Based on a two hour period, young people spend more time on games consoles (33%) than doing an activity like riding a bicycle (12%). When asked how much time their teenager spends on their bicycle, one in five (21%) parents admitted that they don’t have one.
Nearly half (46%) of parents questioned, acknowledged that their children don’t spend enough time exercising, despite NHS guidelines stating that children and young people between 5 and 18 years old need to do at least one hour of physical activity every day.
More people under the age of sixteen are being seen with back and neck pain, and technology is so often the cause. Young people are becoming increasingly sedentary which is damaging their posture. There is the tendency to sit in a hunched position when working on computers and laptops, putting a lot of strain on the neck.
Learning how to sit properly and keeping active will help to keep young people healthy and pain free. It’s important that parents seek help for their children from an expert as soon as any pain starts – if conditions are left untreated it could lead to chronic back and neck problems in later life.
The BCA offers the following top tips for parents to help their teenagers reduce the risks of back and neck pain:
- Get your kids moving: The fitter children are, the more their backs can withstand periods of sitting still. To increase fitness levels, your child should be more active which can be achieved by doing activities including walking to school, riding a bike or going for a run.
- Teach them how to sit: It’s important that children learn the correct way to sit when they’re using a computer. Teach them to keep their arms relaxed and close to their body and place arms on the desk when typing. Make sure the top of the screen is level with the eyebrows and the chair is titled slightly forward, allowing for the knees to be lower than the hips and the feet to be flat on the floor. Using a laptop or tablet away from a desk will encourage poor posture, so limit time spent in this way.
- Don’t sit still for too long: Make sure children take a break from the position they’re sitting in on a regular basis and stretch their arms, shrug their shoulders and move their fingers around – this helps to keep the muscles more relaxed.
- Lead by example: Maintaining good posture and promoting good back health is something that everyone should be doing, adults and children alike. If you make it a priority, it’s easier for your children to see the relevance.
- Seek medical advice: Seek professional advice if your child is experiencing pain which has lasted for more than a few days. If your child wants to be more active, check that there are no medical reasons why they should not exercise, particularly if they are not normally physically active.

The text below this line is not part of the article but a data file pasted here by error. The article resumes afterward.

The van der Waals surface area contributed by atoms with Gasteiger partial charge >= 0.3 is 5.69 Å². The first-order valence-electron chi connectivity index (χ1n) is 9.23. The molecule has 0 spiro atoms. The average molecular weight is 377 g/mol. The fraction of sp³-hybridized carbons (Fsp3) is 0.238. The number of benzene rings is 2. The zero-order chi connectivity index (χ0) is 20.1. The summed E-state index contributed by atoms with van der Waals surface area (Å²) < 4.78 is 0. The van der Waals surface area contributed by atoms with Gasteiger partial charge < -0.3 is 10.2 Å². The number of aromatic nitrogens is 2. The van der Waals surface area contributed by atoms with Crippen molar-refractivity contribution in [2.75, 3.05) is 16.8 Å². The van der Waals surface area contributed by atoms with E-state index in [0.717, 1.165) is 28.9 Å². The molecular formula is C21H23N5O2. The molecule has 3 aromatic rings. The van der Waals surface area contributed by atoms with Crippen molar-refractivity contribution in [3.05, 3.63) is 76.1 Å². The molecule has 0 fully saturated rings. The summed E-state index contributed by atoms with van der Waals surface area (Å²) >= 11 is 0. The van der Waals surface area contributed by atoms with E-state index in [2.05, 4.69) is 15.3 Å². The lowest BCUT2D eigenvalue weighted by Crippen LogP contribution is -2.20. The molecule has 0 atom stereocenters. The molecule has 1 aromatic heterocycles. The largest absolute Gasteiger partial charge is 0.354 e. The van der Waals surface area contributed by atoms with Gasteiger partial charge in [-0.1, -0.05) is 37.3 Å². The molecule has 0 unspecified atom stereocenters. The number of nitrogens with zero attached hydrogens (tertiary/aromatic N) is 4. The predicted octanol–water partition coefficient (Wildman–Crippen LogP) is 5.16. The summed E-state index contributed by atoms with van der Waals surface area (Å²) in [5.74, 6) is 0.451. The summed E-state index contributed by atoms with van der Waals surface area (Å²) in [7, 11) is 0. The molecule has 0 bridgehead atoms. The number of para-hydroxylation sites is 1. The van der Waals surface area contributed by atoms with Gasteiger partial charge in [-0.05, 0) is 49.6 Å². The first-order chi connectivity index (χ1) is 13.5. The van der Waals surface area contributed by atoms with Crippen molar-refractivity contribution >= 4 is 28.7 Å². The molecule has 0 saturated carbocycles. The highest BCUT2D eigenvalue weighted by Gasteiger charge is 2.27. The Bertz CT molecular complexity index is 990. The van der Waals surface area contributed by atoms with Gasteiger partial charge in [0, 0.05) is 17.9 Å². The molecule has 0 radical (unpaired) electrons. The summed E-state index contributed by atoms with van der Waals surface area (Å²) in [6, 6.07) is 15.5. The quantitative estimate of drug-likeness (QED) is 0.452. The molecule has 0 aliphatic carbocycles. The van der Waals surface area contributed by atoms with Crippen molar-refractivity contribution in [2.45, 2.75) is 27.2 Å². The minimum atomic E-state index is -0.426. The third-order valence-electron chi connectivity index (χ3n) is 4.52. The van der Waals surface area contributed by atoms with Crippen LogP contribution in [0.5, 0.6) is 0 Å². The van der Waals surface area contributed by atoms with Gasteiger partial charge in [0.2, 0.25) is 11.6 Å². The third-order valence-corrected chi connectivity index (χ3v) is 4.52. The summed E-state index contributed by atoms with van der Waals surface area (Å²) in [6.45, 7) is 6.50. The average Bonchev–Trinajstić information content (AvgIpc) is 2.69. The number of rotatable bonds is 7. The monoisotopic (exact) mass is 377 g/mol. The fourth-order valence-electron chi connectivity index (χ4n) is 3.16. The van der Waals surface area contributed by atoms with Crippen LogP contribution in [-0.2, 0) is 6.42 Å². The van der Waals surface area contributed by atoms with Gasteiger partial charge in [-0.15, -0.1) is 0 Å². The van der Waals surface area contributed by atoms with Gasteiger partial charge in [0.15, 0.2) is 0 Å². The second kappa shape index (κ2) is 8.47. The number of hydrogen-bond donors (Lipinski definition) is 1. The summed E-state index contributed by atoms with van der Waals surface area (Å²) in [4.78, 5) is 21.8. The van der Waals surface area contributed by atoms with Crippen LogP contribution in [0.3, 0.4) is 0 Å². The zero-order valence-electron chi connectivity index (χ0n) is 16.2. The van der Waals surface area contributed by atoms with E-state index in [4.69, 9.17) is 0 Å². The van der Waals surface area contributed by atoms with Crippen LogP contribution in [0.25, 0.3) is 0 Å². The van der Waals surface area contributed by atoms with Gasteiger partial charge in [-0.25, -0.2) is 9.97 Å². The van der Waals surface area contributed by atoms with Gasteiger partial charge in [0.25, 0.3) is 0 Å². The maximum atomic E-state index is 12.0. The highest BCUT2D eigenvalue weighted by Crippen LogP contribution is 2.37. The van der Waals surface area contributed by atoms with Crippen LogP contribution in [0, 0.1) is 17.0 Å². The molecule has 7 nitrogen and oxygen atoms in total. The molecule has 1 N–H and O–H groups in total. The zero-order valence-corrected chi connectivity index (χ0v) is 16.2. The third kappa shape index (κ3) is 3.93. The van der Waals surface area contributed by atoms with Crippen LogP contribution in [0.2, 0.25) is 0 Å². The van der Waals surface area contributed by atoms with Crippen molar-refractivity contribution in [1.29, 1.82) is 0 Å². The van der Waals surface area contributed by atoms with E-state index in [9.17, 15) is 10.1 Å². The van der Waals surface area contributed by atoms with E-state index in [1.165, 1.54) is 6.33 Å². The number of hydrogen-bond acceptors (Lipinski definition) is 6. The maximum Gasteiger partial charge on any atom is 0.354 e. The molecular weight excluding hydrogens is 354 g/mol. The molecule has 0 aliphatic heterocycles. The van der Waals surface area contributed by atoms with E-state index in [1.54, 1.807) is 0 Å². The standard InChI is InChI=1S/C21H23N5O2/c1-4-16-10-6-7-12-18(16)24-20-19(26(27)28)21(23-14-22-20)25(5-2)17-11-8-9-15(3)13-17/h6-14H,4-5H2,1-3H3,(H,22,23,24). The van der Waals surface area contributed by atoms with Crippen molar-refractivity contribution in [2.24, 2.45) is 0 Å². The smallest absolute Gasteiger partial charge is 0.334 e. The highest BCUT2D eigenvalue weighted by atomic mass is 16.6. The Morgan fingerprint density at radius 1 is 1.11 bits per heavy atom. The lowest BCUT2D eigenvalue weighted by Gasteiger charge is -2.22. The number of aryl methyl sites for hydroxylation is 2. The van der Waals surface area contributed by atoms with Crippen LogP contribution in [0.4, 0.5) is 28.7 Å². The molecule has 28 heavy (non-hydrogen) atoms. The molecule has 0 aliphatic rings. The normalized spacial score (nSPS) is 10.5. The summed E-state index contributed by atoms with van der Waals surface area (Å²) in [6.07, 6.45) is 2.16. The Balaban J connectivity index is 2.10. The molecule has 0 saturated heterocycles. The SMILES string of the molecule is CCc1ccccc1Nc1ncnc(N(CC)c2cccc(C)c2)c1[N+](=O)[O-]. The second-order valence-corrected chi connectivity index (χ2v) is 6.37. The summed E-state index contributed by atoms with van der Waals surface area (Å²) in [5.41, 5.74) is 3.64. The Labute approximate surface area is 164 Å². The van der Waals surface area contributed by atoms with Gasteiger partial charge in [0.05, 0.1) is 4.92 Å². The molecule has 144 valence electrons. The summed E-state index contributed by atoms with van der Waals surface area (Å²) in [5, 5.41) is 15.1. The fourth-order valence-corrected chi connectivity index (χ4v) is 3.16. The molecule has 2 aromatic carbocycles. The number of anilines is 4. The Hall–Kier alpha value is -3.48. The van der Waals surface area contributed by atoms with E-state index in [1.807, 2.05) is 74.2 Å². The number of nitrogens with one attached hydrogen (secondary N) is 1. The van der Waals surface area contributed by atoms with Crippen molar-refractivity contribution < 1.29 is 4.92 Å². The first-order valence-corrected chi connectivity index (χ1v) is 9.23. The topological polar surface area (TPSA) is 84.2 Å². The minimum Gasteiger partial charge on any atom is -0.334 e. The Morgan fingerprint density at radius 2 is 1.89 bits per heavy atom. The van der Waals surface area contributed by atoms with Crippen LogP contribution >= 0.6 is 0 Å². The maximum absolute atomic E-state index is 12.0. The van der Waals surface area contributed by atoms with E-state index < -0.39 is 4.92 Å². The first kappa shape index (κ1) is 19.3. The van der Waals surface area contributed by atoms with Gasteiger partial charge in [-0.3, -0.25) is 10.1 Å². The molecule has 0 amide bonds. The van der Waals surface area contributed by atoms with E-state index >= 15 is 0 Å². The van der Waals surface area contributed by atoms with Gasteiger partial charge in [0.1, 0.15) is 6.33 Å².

Change Your Diet To Minimise Osteoporosis Risk
As lifestyle changes in the 21st century make the condition of osteoporosis ever more prevalent, it becomes a threat that you should take into consideration.
The ageing population, dietary trends such as dairy intolerance and the increase in eating disorders like anorexia all contribute to the growing numbers of sufferers. Today’s indoor lifestyle is also a factor, since a lack of vitamin D from the sun hinders your absorption of dietary calcium.
The frightening part of this condition is that it is sometimes not diagnosed until a bone is broken. A way to assess your risk of fracture is a bone density scan. This is the most accurate way of measuring the strength of bones. This scan can be organised through your GP or private clinics, and then appropriate advice can be given by your GP or chiropractor.
There are precautions we can all take to minimise the threat of osteoporosis to our physical health and mobility, both by medical and natural means.
A nutritious diet, and taking supplements where need be, is of paramount importance. If you’re vegan or don’t consume dairy products for other reasons, it’s important to find an alternative source of calcium in your diet. Leafy greens or tinned, soft-bone fish such as salmon or sardines are great options. It’s important to be aware that some foods make it harder to absorb calcium, such as carbonated drinks.
To help your body absorb calcium, vitamin D is essential. As well as synthesizing this from the sun’s UVB rays, oily fish such as salmon, mackerel and sardines provide some vitamin D. However, especially in the UK, vitamin D supplements are recommended.
Another key nutrient for bone health is magnesium. While this mineral contributes to many functions in the body from nerve function to immune health, it is primarily found in bone crystals, contributing to their strength. Magnesium is often included in calcium supplements.
Vitamin C plays an important role too. Collagen is the main protein in bone, and Vitamin C is necessary for collagen synthesis. Vitamin C is present in citrus fruits, tomatoes, and in many vegetables.
Chiropractors are fully qualified manipulative practitioners who diagnose and treat disorders of bones, as well as muscles, joints, ligaments and tendons. Your chiropractor will give you specific advice on how to strengthen your skeleton and minimise your risk.